Acclaimed Birmingham poet, novelist, and short story writer Kathleen Thompson accepted Helen Norris Bell’s induction medal. Thompson, who had written a thesis on Bell in 2003 while Thompson attended Spalding University, recalled their friendship. “Helen and I were good friends,” said Thompson. “We had an eating, reading, and writing group when I lived in Prattville and she lived in Montgomery. We would meet at each other’s homes, and I had the distinct privilege of hearing a lot of Helen’s stories before they were in print. The thing that Helen had…is the requirement of every good writer; she has a balance of pathos and humor.”
Thompson marveled at Bell’s curiosity that inspired much of her work. “Do you know how she would get her ideas? She would find some little obscure fact such as that the luster of nice pearls is better when worn than when kept in a safe deposit box,” Thompson explained. “And out of that tiny little fact she wrote a short story called “The Pearl Sitter.”
Dinner Is Served
Many of the dining tables represented an inductee, replete with silver inkwells and feather quills, complemented by books and ornamental displays that heralded the spirit of each inductee’s written work. The table settings for inductees led to the stage, set with oversized posters of each inductee. Printed programs at each seat provided a condensed biography and photo of the authors.
The dinner menu included a salad of spinach leaves and spring lettuce with dried cranberries and crumbled gorgonzola drizzled with whole grain mustard vinaigrette, filet of beef with a red wine port reduction, potatoes Anna, and a Mediterranean vegetable medley crowned with asparagus spears. Desert was lemon cake and chocolate cheesecake with raspberries and whipped cream.
At dinner I was fortunate enough to sit at the table of inductee Helen Norris Bell and to chat with the table’s sponsor, retired circuit judge Sally Greenhaw, to my left. Ms. Greenhaw is the widow of Wayne Greenhaw, who wrote extensively about the civil rights movement and the Ku Klux Klan. He received the Harper Lee Award in 2006. To my right I talked about Bragg’s recent biography on Jerry Lee Lewis with University of Alabama Press director Curtis Clark, who agreed with me that Jerry Lee’s country records surpass his rock and roll recordings.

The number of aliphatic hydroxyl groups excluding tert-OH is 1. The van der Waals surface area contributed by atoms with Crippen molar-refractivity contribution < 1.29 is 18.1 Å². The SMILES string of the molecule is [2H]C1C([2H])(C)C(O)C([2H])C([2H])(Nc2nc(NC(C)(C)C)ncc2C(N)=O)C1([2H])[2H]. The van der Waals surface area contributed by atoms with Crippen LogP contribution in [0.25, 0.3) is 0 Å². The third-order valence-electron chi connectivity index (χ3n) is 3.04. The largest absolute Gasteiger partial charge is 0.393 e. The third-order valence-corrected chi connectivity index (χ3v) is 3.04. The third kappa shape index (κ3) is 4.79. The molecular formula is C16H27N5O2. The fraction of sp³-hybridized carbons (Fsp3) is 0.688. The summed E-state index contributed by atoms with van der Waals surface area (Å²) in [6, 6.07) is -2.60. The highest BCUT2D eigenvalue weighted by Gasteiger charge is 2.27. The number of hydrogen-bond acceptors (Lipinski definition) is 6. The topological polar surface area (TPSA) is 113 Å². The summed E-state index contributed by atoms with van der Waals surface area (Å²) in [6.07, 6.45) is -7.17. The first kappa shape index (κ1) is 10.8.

Edmond Williams—retired Chair of the Department of Theatre and Dance at UA—served as emcee for the Hall of Fame induction. As the house lights dimmed, Williams took the stage to begin the ceremonies. Selected works from each inductee were read by actors and actresses from Theatre Tuscaloosa, adding a spark of drama and humor to the evening’s program. Although most of the inductees are deceased, the creative talent of Theatre Tuscaloosa resurrected their words—and those of the living—with dynamic voices.
With dinner and the dramatic readings concluded, Jeanie Thompson and Louis Pitschmann, Dean of UA Libraries and director of the Alabama Center for the Book, draped the award medals around the necks of the living inductees and presented the boxed medals to the deceased inductees’ representatives.
I spoke with the final two inductees, Rick Bragg and Sena Jeter Naslund, the day before the induction ceremony. This gave me the opportunity to ask about three potential impediments that often challenge writers: the importance of a muse, writer’s block, and procrastination.
Bragg has won numerous awards for journalistic excellence and his memoirs about his family, including All Over But the Shoutin’. He has recently published the aforementioned biography on the life of Jerry Lee Lewis. When asked about the importance of a muse in his writing, Bragg expressed skepticism. “I don’t really believe in muse,” he said. “I’ll get kicked out of writers’ clubs for saying this, but I don’t believe that writing is a gift from the gods. I believe that writing is a craft; it’s like being a carpenter able to sight down a board to see whether it’s true or not or a guy who can stand in a field and look at the dirt and see what will grow in it. My brother Sam, if he sees a guy who is reliable and honest, he won’t say, ‘Look at that honest fellow.’ He’ll say, ‘That guy’s gun-barrel straight.’ It’s not folksy; it’s not Hee Haw and stuff. It’s the way these people talk. So you listen to them and then you read. I’ve read the people being inducted into this Hall of Fame. Harper Lee taught me how to put a human face on a morality play. I’m not a great believer that the muse flits in through the window and whispers words [into your ear]. I think the muse is an invention of the rich folks.”
Regarding procrastination, Bragg is equally dismissive. “I think procrastination is really good if you write for a hobby,” he said. “But if you write for a living, then procrastination has another definition; it’s called unemployment. If I have a contract, if I have a deadline, then that’s probably my muse. Sometimes what you’re writing is just eating away at you and you just have to get it out.”